Star tenor relentlessly corrected by Leonard Bernstein in excruciating rehearsal footage
9 December 2021, 17:47 | Updated: 9 December 2021, 18:02
When two musical greats found excruciating tension and doubt in the studio – but ultimately produced one of the great recordings.
The 1984 recording of West Side Story is one of the all-time greats. Made by Deutsche Grammophon in New York, it brought together three of music’s most illustrious names – American composer-conductor Leonard Bernstein, who wrote the music for West Side Story, New Zealand soprano Dame Kiri Te Kanawa, and Spanish tenor José Carreras.
But here, in a now-viral clip from the documentary The Making of West Side Story, we get a rare insight into a rather tense recording session, before the final musical vision was complete.
In the video below, Carreras – one of the famed Three Tenors – is rehearsing Tony’s rhythmically awkward solo, ‘Something’s Coming’, working to push the three-note ostinato in the vocal melody just ahead of the beat, as the studio orchestra permeates the music with Bernstein’s ingenious but unnatural syncopation and cross rhythms.
And here, something isn’t quite synching up. Bernstein makes no attempt to hide his frustration. Head in hands, the composer sings over the opera star to correct him, as the instrumentalists and sound engineers squirm in their seats.
“You’re ahead of me,” Bernstein tells a mortified Carreras. “Watch me not the music, and if you make a mistake, we’ll go back,” he continues. “You know this. When you look at the music, you sing wrong words. Just look at me.”
Behind the scenes, a sound engineer steps in over the tannoy to tweak a pronunciation point (“‘coming’, not ‘calming’”, he tells Carreras).
“John!” Bernstein bellows. “Please don’t do this. Don’t give elocution lessons over the microphone.”
Collecting himself, the composer tells the musicians to go from “32 – bar 32.”
Tentatively, Carreras replies: “I don’t have numbers maestro, I’m sorry about that.”
“I’ll sing it for you,” Bernstein sighs. Carreras picks up the line, but with all the tension of the session, moves into the wrong key.
“Maybe we should break and listen to it?” suggests one of the team backstage.
Clearly eager to get the recording in the bag, Bernstein begrudgingly agrees, and eventually concedes: “I’m afraid we need to retake.”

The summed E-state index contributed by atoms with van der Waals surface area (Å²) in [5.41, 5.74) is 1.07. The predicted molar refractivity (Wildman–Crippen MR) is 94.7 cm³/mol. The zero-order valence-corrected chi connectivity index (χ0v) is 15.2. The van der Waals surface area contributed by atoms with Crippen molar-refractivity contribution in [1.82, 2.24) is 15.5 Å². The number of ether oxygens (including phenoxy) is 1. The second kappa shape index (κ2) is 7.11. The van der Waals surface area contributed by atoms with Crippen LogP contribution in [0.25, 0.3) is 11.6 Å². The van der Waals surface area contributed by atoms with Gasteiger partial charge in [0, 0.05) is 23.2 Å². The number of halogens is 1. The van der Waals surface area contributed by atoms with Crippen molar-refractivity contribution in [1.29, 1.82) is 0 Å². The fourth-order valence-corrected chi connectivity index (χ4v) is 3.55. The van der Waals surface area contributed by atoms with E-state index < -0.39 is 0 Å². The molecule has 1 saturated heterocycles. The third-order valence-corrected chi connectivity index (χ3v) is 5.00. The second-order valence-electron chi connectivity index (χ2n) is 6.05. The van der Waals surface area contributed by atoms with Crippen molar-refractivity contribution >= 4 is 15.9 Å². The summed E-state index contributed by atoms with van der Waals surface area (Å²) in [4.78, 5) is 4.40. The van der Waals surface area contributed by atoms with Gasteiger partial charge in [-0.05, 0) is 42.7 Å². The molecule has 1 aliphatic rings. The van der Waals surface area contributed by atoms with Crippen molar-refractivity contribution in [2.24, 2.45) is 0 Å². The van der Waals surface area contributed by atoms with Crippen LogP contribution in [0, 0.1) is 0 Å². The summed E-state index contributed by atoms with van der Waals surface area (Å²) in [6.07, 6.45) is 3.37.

The pair try again, but the syncopated rhythms are still causing problems. “Getting ahead,” Bernstein says.
“Bar 63, take... 135,” we hear over the tannoy. Carreras bites his nail apologetically.
We can only imagine the sigh of relief at the end of that working day…
In a brilliant interview with Bernstein biographer, Humphrey Burton, for Gramophone magazine, Dame Kiri recalls working with Bernstein. “The funniest thing of all was when he suddenly stopped conducting and said, ‘That’s the tempo, that’s it.’ And I laughed, because it was like having Mozart with you, you were getting it from the master himself.
“He’s a man of many emotions. You can see his moods, his frustrations, his happiness, his wanting to perform to people. That’s the thing that makes the man interesting.”
In the end, Bernstein knew that what they had created in the studio that day was something special. As he told Burton: “l’d always thought of West Side Story in terms of teenagers and there are no teenage opera singers, it’s just a contradiction in terms. But this is a recording and people don’t have to look 16, they don’t have to be able to dance or act a rather difficult play eight times a week.
“And therefore, we took this rather unorthodox step of casting number-one world-class opera singers. I suppose the only foreseeable problem was that they might sound too old – but they don’t, they just sound marvellous!”
Here’s the incredible final album, a testament to the artists’ handling of a particularly torturous rehearsal process, to produce one of the iconic classical and musical theatre recordings.